This essay talks about how maps were politically used in appropriating Patagonia as part of the nation-states of Argentina and Chile in the 19th Century.
During the 19th century, Patagonia had become the locus of overlapping expansionist desires of Argentina and Chile as both nations scrambled to consolidate their states post-independence which had evaded Spanish colonialism. However, since neither nation had a titular authority over the ‘empty spaces’ of Patagonia, each had to uphold the legitimacy of their claim via historical and cartographical proofs. This connection between diplomacy and the geopolitics of excavation and production of knowledge prompted the patronage of state-led expeditions into the unchartered territories of Patagonia and the archives of Europe. This was done with the aim of turning Patagonia into a more recognizable land that can be claimed as an imagined community of both Argentina and Chile.
The explosion of science and knowledge resulted in an effervescence of maps as political tools for assimilating the region as part of the nation-state of Argentina or Chile. Leuenberger and Schnell argue that maps “do not reveal, but produce reality … entailing a shift from ontology (how things are) to ontogenesis (how things become)”. This is done by selectively demarcating spaces and using varying cartographical details to establish a spatial hierarchy over a territory. Therefore, maps should be looked as “socially produced texts” through a lens of who made them, when were they made and what purpose they served. Maps of Patagonia served this purpose as a tool for colonising the mind in the years leading up to and following the signing of the Border Arbitration Treaty of 1881 between Argentina and Chile.
Visual Representation of Patagonia
In the years following independence, no boundary dispute ensued between Argentina and Chile. Even though the Chilean constitution of 1833 extended Chilean boundaries to Cape Horn in the south and the Andes cordillera in the east, Chile was mostly concerned about securing its northern borders. Argentina was mired in its own civil wars that were causing a political fragmentation of the nation.
The border dispute began in 1843, when Chile found its own settlement of Fort Bulnes on the Brunswick Peninsula in an attempt to establish its authority over the Strait of Magellan and the adjoining Patagonia. Chile’s shifting motivation was due to the advent of steam navigation in the Southern Cone in 1840 when two steamships from the Pacific Steamship Navigation Company passed through the Strait instead of going around the Cape of Horn, heightening the economic and strategic value of the Strait. However, Argentina, protested Chile’s settlement because control over Patagonian pampas presented the prospect of massive wealth, horses and loot for the nation. In reality, however, neither nation had any real settlement in Patagonia. By 1840, the limit of Argentinean jurisdiction was the settlement of Carmes des Patagones on the Rio Negro. Fort Bulnes only had 202 souls by 1861; in fact, it was a penal colony, which Perry argues was a “weak foundation for an instrument of empire”. At the same time, the Southward expansion by both nations was hindered by the continued strength of the indigenous communities, creating a “no-man’s land” in Patagonia, the northern limits of which “coincided with the limits of Chilean claim over Patagonia”. Furthermore, both nations lacked a comprehensive understanding of the topography of the inner regions of Patagonia. Even though the coastal areas had been mapped extensively by hydrographic surveys carried out by European expeditions, the understanding of the cordillera or the valleys was still inadequate. Maps reflected this gap between the Argentinean and Chilean claim vis-à-vis their actual authority on ground.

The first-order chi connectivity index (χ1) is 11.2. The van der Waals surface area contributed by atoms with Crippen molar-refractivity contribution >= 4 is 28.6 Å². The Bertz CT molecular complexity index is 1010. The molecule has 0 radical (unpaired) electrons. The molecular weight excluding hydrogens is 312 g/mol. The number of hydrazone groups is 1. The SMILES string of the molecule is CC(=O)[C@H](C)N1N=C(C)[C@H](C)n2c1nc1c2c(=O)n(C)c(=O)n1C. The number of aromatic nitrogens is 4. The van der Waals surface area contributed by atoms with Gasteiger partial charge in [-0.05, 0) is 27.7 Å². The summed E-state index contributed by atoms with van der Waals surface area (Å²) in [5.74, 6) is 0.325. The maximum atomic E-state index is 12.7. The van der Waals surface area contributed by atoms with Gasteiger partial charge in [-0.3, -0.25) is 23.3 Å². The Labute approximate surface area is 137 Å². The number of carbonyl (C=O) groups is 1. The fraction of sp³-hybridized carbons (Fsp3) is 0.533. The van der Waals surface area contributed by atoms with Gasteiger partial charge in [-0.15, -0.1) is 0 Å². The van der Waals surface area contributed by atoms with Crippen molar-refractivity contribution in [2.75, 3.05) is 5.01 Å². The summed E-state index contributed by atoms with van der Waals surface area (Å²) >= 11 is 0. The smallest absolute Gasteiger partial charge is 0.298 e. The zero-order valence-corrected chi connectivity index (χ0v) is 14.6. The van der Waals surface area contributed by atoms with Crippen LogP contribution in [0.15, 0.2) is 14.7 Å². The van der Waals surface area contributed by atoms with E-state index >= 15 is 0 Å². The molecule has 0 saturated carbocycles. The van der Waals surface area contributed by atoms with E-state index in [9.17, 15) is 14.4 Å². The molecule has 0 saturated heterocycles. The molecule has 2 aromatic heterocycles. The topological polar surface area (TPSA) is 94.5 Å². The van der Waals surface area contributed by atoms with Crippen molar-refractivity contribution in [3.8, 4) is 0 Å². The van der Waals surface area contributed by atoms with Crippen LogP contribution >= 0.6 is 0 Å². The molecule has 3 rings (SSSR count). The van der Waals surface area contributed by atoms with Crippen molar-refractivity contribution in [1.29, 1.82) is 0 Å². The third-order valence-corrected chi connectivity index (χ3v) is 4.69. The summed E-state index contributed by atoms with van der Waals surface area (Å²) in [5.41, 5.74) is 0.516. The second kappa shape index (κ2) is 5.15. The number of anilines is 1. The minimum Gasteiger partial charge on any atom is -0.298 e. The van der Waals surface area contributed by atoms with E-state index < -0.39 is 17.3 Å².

In the maps produced in the West before 1856, the entirety of Patagonia – including Tierra del Fuego and Brunswick Peninsula- is depicted to be independent. The extent of Argentina’s territory ceases at Rio Negro, while Chilean territory roughly extends to Rio Coique (including the island of Chiloe). Moreover, there is no mention of the settlement of Punta Arenas; however, the Argentinean settlement of ‘Carmen’ on the mouth of Rio Negro is recognized. Another striking feature is the contrast of the details of the topographical features – rivers, mountain slopes, and other landforms- between Patagonian inlands (roughly below 40° latitude) and the rest of the subcontinent. The maps complement the literature on the emptiness of Patagonia, demarcating them as void lands waiting to be populated. Moreover, Argentina and Chile relied on European cartographers due to the dearth of cartography on the subcontinent. Therefore, mapping became an important tool in shaping the socio-territorial process of colonising the ‘empty space’ and proving the supremacy of their claim. Subsequently, both nations began to sponsor historical research and expeditions that would compile archival, cartographic and documentary evidence to appropriate Patagonian territory in their nation-state.